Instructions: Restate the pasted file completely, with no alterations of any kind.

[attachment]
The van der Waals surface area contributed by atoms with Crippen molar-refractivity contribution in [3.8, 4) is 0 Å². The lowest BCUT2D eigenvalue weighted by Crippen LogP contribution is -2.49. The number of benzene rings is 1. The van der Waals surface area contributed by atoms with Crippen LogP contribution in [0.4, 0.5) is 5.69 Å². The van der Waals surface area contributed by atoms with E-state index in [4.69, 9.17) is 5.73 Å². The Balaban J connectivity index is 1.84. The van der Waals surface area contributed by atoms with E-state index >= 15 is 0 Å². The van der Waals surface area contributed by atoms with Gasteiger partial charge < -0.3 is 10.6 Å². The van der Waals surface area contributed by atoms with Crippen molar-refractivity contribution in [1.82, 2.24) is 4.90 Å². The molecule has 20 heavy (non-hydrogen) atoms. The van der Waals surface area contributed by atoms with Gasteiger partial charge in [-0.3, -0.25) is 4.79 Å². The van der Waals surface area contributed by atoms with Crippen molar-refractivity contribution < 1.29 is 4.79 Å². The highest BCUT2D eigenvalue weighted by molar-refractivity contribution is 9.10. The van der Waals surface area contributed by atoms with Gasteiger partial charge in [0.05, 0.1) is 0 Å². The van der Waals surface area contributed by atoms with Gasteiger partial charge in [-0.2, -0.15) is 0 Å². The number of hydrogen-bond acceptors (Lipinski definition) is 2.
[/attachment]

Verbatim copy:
The van der Waals surface area contributed by atoms with Crippen molar-refractivity contribution in [3.8, 4) is 0 Å². The lowest BCUT2D eigenvalue weighted by Crippen LogP contribution is -2.49. The number of benzene rings is 1. The van der Waals surface area contributed by atoms with Crippen LogP contribution in [0.4, 0.5) is 5.69 Å². The van der Waals surface area contributed by atoms with E-state index in [4.69, 9.17) is 5.73 Å². The Balaban J connectivity index is 1.84. The van der Waals surface area contributed by atoms with E-state index >= 15 is 0 Å². The van der Waals surface area contributed by atoms with Gasteiger partial charge < -0.3 is 10.6 Å². The van der Waals surface area contributed by atoms with Crippen molar-refractivity contribution in [1.82, 2.24) is 4.90 Å². The molecule has 20 heavy (non-hydrogen) atoms. The van der Waals surface area contributed by atoms with Gasteiger partial charge in [-0.3, -0.25) is 4.79 Å². The van der Waals surface area contributed by atoms with Crippen molar-refractivity contribution < 1.29 is 4.79 Å². The highest BCUT2D eigenvalue weighted by molar-refractivity contribution is 9.10. The van der Waals surface area contributed by atoms with Gasteiger partial charge in [0.05, 0.1) is 0 Å². The van der Waals surface area contributed by atoms with Gasteiger partial charge in [-0.2, -0.15) is 0 Å². The number of hydrogen-bond acceptors (Lipinski definition) is 2.